How Parks Connect Us
… and Why It Matters

A Park Connects Us
Spring is in the air, and we’re pulled outdoors to wander in our favorite city parks. Ducks are dabbling; frogs are trilling; the apple trees are bursting into bloom. Everywhere, it seems, children frolic and neighbors wave. It’s been a long winter, but our cities are alive.

Doorways to the Wild and Wondrous

Sarah Nelson
Today, writing about nature and outdoor play just feels as natural and right to me as breathing. All my happy memories of chasing frogs, climbing trees, and splashing in summer lakes easily inform the stories I write.

Catherine Urdahl

Catherine Urdahl
As a child, I was shy and scared — of oth­er kids, dogs, almost any­thing out­side my fence. My par­ents enrolled me in preschool, hop­ing I’d blos­som. I refused to get out of the car. I had every­thing I need­ed at home, includ­ing a mom who loved read­ing to me. My first book mem­o­ry is Three Bed­time Sto­ries: The Three Lit­tle Kit­tens, The Three Lit­tle Pigs, The Three Bears, illus­trat­ed by Garth Williams.
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Mélina Mangal

Melina Mangal
Méli­na Man­gal’s Self on the Shelf I looked on my shelves, won­der­ing which books to high­light. I have sev­er­al shelves, scat­tered around the house. Though I am a school librar­i­an, my home shelves are quite flu­id, as in, they’re not strict­ly orga­nized. Books are loose­ly grouped by for­mat and size, some­times by genre. I real­ly don’t have that  many books (I love to vis­it the library!),
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Ann Angel and Her Reading Team
February 2021

Be Kind
Our Rais­ing Star Read­ers con­trib­u­tor Ann Angel always has a unique take on select­ing books for her Read­ing Team. Here, Ann talks about books that encour­age what she calls “mind­ful­ness moments” — titles that help kids (and adults) slow down and focus dur­ing our cur­rent “wild” times: Our house is home to three gen­er­a­tions. So hus­band Jeff and I live with Ted­dy, a rather ram­bunc­tious five-year-old, and his mom.… more

Tracy Sue Walker

Tracy Sue Walker
This month we wel­come Tra­cy Sue Walk­er, author, pub­lic librar­i­an, and pro­fes­sion­al storyteller. She’s recent­ly been reveal­ing “the truth about” a series of mys­ti­cal crea­tures, so far includ­ing drag­ons, Big­foot, and uni­corns, for Scholas­tic Book Clubs. Tra­cy describes her­self this way, “A booklover, day­dream­er, and goof­ball, I’m pret­ty qui­et unless I’m telling a sto­ry, then I’m pret­ty loud.”
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Candice Ransom

Candice Ransom
One green thing I wish every­one would do:  Give up plas­tic bags. It’s hard, I know, to remem­ber to car­ry a bag into a store. I wish we could give up oth­er forms of plas­tic, like the blis­ter packs encas­ing every­thing from Bar­bie dolls to Bic pens. Back in the days of five and ten stores, it was so nice to sim­ply pick an item out of a bin or off a shelf, pay for it, and not wres­tle with tin snips to get it open.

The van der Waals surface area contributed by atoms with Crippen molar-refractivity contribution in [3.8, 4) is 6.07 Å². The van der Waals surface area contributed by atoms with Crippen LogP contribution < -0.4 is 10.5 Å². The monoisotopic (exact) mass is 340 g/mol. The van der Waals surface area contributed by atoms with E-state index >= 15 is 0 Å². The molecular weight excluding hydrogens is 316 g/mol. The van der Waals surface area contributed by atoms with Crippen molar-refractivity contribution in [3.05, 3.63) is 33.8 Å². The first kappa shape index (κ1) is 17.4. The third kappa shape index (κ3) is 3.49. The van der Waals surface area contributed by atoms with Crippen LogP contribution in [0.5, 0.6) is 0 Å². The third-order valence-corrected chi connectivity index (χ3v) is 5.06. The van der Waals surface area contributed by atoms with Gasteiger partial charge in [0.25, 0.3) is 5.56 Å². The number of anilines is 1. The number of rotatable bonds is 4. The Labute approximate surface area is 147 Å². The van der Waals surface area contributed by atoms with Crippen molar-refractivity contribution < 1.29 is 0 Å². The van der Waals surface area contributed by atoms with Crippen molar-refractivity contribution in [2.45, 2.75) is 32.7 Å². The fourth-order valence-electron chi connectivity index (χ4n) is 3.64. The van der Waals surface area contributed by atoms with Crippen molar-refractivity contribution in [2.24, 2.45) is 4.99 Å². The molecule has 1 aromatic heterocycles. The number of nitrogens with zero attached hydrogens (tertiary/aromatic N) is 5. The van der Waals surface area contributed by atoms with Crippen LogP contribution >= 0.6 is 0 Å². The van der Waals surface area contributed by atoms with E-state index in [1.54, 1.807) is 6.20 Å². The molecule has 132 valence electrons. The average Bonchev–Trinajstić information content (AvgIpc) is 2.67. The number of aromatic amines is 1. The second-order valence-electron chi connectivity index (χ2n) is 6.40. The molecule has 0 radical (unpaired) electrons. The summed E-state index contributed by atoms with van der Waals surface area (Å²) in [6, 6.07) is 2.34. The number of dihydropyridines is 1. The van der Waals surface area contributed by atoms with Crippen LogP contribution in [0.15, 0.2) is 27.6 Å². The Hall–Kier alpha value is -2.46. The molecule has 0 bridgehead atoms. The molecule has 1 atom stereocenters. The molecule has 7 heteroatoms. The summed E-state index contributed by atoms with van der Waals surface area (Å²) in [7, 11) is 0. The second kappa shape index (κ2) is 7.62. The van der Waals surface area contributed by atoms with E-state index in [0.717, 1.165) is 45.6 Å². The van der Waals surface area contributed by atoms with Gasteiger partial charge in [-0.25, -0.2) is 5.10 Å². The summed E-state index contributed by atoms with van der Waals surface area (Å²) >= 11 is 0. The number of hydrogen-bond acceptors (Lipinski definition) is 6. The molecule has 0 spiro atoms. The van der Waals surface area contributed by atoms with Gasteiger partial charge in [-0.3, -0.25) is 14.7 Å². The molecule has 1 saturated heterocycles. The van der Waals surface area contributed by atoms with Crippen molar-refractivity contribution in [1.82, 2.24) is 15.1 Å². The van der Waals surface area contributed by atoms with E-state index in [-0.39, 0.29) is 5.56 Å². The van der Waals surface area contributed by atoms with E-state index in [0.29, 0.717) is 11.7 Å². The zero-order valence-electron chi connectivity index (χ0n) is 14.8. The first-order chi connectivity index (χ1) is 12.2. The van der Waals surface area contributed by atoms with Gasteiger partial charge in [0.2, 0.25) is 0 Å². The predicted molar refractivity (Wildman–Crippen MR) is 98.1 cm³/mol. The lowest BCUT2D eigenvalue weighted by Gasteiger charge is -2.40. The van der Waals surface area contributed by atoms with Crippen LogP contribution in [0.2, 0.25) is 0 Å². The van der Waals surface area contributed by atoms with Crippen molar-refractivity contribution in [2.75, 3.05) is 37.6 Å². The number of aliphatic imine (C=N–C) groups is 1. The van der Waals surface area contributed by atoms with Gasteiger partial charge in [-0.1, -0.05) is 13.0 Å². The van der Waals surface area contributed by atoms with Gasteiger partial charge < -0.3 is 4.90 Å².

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Going Rogue

Explo­ration is real­ly the Essence of the Human Spirit.” —Frank Bor­man ’Tis the sea­son for fall themes such as pump­kins, leaves, and turkeys.  As I was plan­ning pro­grams for Octo­ber and Novem­ber, I decid­ed it was time to go rogue and think of new themes. I start­ed search­ing terms such as “fun­ny fall cel­e­bra­tions” and “unusu­al hol­i­days.” From Nation­al Mad Hat­ter Day to Nation­al Cake Dec­o­rat­ing Day, my search helped me devel­op new pro­gram oppor­tu­ni­ties for fam­i­lies to enjoy including: Nation­al Mad Hat­ter Day, Octo­ber 6, 2019 Jour­ney down the rab­bit hole and make Won­der­land come to life.… more

Celebrating Rosh Hashanah

New Year at the Pier
The Jew­ish High Hol­i­days begin with the fes­tiv­i­ties of the New Year on Rosh Hashanah and end ten days lat­er with the obser­vance of the Day of Atone­ment, Yom Kip­pur. It’s a time of reflec­tion and a renew­al of inten­tions to do bet­ter in the com­ing year. Here are a num­ber of books that will help chil­dren under­stand the tra­di­tions of the hol­i­day and expe­ri­ence the joy of the celebration.
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Dogman© Unleashed

Encour­age kids to be cre­ative with­out wor­ry­ing about being perfect. —Dav Pilkey  At the start of the fall pro­gram sea­son, I asked our youngest patrons what pro­grams they would like the library to offer. I heard a child yell out, “DOGMAN”! I smiled and I told him that was a great idea. Dog­man© is a graph­ic nov­el series writ­ten and illus­trat­ed by Dav Pilkey that tells the sto­ry of George and Harold’s new­ly cre­at­ed hero of jus­tice.… more

Back-to-School Favorites

Thunder Rose
This list was con­tributed by Deb Andries and Mau­r­na Rome, friends, edu­ca­tors, and colleagues! Favorites from Deb Andries: Alma and How She Got her Name by Jua­na Martinez-Neal Dream­ers by Yuyi Morales A Qui­et Place by Doug Wood and Dan Andreasen The Day You Begin by Jacque­line Wood­son and Rafael López Tru­man by Jean Rei­di and Lucy Ruth Cummins Drum Dream Girl by Mar­gari­ta Engle and Rafael López How to Read a Book by Kwame Alexan­der and Melis­sa Sweet Why by Lau­ra Vac­caro Seeger Each Kind­ness by Jacque­line Wood­son and E.B. Lewis… more

Summer Reading Kick-off

For the past four years, my library has pro­vid­ed our com­mu­ni­ty with a sum­mer read­ing car­ni­val to kick­start our sum­mer read­ing pro­gram. For the first two years, we had a few bounce hous­es and cot­ton can­dy and 400 patrons attend­ed. To plan our past car­ni­val, I brain­stormed ideas on how to con­tin­ue by pro­vid­ing a car­ni­val with more than bounces hous­es and cot­ton can­dy.… more